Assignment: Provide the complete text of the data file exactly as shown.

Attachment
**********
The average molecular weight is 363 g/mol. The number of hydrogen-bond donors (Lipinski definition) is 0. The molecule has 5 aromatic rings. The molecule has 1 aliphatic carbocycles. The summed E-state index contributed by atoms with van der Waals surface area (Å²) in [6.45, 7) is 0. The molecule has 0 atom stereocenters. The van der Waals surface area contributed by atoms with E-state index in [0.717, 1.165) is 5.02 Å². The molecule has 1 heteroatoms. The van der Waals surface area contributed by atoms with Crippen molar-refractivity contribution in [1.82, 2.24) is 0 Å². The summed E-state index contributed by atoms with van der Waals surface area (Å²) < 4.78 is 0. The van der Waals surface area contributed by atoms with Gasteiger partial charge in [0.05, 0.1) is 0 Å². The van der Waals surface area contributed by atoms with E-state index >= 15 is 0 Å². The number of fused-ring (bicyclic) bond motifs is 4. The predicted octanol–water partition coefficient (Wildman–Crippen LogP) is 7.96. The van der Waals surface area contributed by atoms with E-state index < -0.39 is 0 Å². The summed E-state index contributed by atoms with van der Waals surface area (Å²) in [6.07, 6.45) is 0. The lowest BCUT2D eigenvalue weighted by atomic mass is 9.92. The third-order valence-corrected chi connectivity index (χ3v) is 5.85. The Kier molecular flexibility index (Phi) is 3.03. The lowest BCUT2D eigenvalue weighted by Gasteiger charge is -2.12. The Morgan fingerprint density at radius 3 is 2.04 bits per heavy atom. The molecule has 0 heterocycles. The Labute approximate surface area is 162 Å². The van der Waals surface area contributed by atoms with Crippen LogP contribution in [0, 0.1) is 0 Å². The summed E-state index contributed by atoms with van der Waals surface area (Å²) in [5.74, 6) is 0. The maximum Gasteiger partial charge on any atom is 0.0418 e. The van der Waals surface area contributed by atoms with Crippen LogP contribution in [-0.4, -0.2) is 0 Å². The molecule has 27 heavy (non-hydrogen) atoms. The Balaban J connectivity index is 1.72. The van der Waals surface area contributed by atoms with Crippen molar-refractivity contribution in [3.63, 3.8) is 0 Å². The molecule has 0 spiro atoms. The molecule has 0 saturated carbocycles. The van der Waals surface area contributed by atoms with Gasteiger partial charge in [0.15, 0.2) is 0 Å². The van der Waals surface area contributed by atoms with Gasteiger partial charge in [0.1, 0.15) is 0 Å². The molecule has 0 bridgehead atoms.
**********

The average molecular weight is 363 g/mol. The number of hydrogen-bond donors (Lipinski definition) is 0. The molecule has 5 aromatic rings. The molecule has 1 aliphatic carbocycles. The summed E-state index contributed by atoms with van der Waals surface area (Å²) in [6.45, 7) is 0. The molecule has 0 atom stereocenters. The van der Waals surface area contributed by atoms with E-state index in [0.717, 1.165) is 5.02 Å². The molecule has 1 heteroatoms. The van der Waals surface area contributed by atoms with Crippen molar-refractivity contribution in [1.82, 2.24) is 0 Å². The summed E-state index contributed by atoms with van der Waals surface area (Å²) < 4.78 is 0. The van der Waals surface area contributed by atoms with Gasteiger partial charge in [0.05, 0.1) is 0 Å². The van der Waals surface area contributed by atoms with E-state index >= 15 is 0 Å². The number of fused-ring (bicyclic) bond motifs is 4. The predicted octanol–water partition coefficient (Wildman–Crippen LogP) is 7.96. The van der Waals surface area contributed by atoms with E-state index < -0.39 is 0 Å². The summed E-state index contributed by atoms with van der Waals surface area (Å²) in [6.07, 6.45) is 0. The lowest BCUT2D eigenvalue weighted by atomic mass is 9.92. The third-order valence-corrected chi connectivity index (χ3v) is 5.85. The Kier molecular flexibility index (Phi) is 3.03. The lowest BCUT2D eigenvalue weighted by Gasteiger charge is -2.12. The Morgan fingerprint density at radius 3 is 2.04 bits per heavy atom. The molecule has 0 heterocycles. The Labute approximate surface area is 162 Å². The van der Waals surface area contributed by atoms with Crippen LogP contribution in [0, 0.1) is 0 Å². The summed E-state index contributed by atoms with van der Waals surface area (Å²) in [5.74, 6) is 0. The maximum Gasteiger partial charge on any atom is 0.0418 e. The van der Waals surface area contributed by atoms with Crippen LogP contribution in [-0.4, -0.2) is 0 Å². The molecule has 27 heavy (non-hydrogen) atoms. The Balaban J connectivity index is 1.72. The van der Waals surface area contributed by atoms with Crippen molar-refractivity contribution in [3.63, 3.8) is 0 Å². The molecule has 0 spiro atoms. The molecule has 0 saturated carbocycles. The van der Waals surface area contributed by atoms with Gasteiger partial charge in [0.15, 0.2) is 0 Å². The van der Waals surface area contributed by atoms with Gasteiger partial charge in [0.1, 0.15) is 0 Å². The molecule has 0 bridgehead atoms.